The SimCity Box is a good value, so if for some reason you haven't tested your mayoral prowess in a SimCity title before, now's your chance. Ostensibly, this package includes five games, though that isn't quite the case, since two of them are expansions. Yet at $39.95, it packs in dozens of hours of quality gameplay, thanks in particular to the inclusion of SimCity 4 and its Rush Hour add-on. This isn't quite the dream team of SimCity games--no one wants or needs the lame SnapCity, and the inclusion of 1998's SimCity 3000 would seem a no-brainer--but if you can overlook the filler, you'll still find that the cream rises to the top.
The most recent title in The SimCity Box is Destinations, an expansion to 2007's SimCity Societies. Societies on its own was a decent but unremarkable take on the city-building formula, in which you juggle social energies and economic needs while making your sims happy in your ever-expanding burb. With the recent release of Destinations, however, SimCity Societies leapt a great hurdle--so be sure to install both the original game and its expansion when prompted. The duo won't provide the challenge or depth you might be used to from a SimCity title, but the presentation is charming, and the simple gameplay is surprisingly engaging. When you consider that the expansion goes for $29.95 on its own, it's also an obviously valuable part of the package. You may have rightfully dismissed Societies as too easy to hold your interest, but the expansion is good enough to bring it in step with the big boys.
Of course, the meat of this package is SimCity 4. As with its predecessors, it was a rewarding challenge that could keep you glued to your computer monitor for hours at a time. Five years after its initial release, the game is still up to that task. The early hours are admittedly slow: You create residential, commercial, and industrial zones while balancing the intricate economic burdens of a growing metropolis. But as your town grows, these needs require a tight balancing act that involves a lot of thought and care. This installment allows for more micromanagement than do prior games; you can set taxes based on social class and zone type, for example, so expect to fiddle around with these options often as you search for that financial sweet spot. In turn, these elements make for an involving game, and seeing impressive new buildings sprout up is an excellent reward for your keen eye and thoughtful calculations.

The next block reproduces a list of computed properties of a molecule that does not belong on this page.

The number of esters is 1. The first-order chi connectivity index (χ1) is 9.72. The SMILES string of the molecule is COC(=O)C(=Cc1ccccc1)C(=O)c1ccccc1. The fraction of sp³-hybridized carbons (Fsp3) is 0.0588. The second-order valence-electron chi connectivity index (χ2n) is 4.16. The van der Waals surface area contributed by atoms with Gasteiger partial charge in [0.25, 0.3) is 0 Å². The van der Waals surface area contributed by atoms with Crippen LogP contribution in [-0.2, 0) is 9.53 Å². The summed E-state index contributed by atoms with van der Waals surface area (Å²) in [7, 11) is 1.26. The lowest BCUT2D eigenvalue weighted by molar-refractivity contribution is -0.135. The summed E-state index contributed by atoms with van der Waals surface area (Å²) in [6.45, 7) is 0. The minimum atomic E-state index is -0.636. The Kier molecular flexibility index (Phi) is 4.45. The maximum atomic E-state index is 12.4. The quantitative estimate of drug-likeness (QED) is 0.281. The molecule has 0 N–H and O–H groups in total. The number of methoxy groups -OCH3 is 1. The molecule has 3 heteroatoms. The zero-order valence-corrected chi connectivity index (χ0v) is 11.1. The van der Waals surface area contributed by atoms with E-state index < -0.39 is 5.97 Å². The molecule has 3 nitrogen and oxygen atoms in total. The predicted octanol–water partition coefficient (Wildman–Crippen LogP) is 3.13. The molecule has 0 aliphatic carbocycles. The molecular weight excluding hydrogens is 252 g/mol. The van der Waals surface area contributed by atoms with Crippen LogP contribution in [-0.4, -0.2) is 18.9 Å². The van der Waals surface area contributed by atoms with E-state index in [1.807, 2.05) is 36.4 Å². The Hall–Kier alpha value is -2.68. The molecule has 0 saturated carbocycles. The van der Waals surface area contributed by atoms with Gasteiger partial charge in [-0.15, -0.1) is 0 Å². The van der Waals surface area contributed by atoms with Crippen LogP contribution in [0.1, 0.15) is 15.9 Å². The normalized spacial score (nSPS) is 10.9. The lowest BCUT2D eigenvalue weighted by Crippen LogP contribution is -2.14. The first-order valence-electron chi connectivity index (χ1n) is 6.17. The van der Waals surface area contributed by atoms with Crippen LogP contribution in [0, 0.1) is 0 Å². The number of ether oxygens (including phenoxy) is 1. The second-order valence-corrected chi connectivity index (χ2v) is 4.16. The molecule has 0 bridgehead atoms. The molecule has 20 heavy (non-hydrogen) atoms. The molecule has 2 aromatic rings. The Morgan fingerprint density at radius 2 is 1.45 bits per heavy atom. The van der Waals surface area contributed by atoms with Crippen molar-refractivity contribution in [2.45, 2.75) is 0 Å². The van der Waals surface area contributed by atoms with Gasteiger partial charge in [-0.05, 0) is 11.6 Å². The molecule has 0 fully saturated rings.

SimCity 4's expansion, Rush Hour, streamlined the gameplay in ways that made the initial release seem obsolete, so again, be sure to install the expansion before jumping into the original. As you can guess, Rush Hour is all about transportation, and it gives you all the tools to manage your travel networks: parking garages, intercity ferries, and other enhancements that allow you to better see how your roads are affecting traffic congestion. But the most interesting aspect of the expansion is the added ability to get behind the wheel of a vehicle (or in the cockpit of an airplane) and zoom about your bustling burg. It's all good fun, though you shouldn't expect much from the driving mode: It's clunky and a bit unintuitive, though it was pretty awesome back in 2003.
Together, these four games make The SimCity Box a worthwhile value, if only because there's so much gameplay for a good price. SimCity 4, the oldest game of the bunch, still looks good and sounds great, so there's no reason to shy away if you're worried about the dated visuals. The pair of Societies titles looks better by today's standards, though the frame rate can get a little rough in a city packed with structures and decorations. All four of them benefit from a good deal of charm, from the oft-hilarious news tickers to the dramatic-looking disasters that can lay your city to waste. As for the fifth included game, Sims Carnival: SnapCity, it's best to ignore it completely and hope it goes away. It's a weird and boring mixture of Tetris and SimCity, and as interesting as that sounds, you shouldn't play it.
It's too bad that The SimCity Box isn't more historically relevant: A package including SimCity 2000, SimCity 3000, and SimCity 4 (and their add-ons) would have made for a fantastic, entertaining look at an important game universe. Thankfully, four of the five titles included provide enough value and entertainment to be worth the price, so if you're looking for a broad introduction to the SimCity series, this is a good way to start.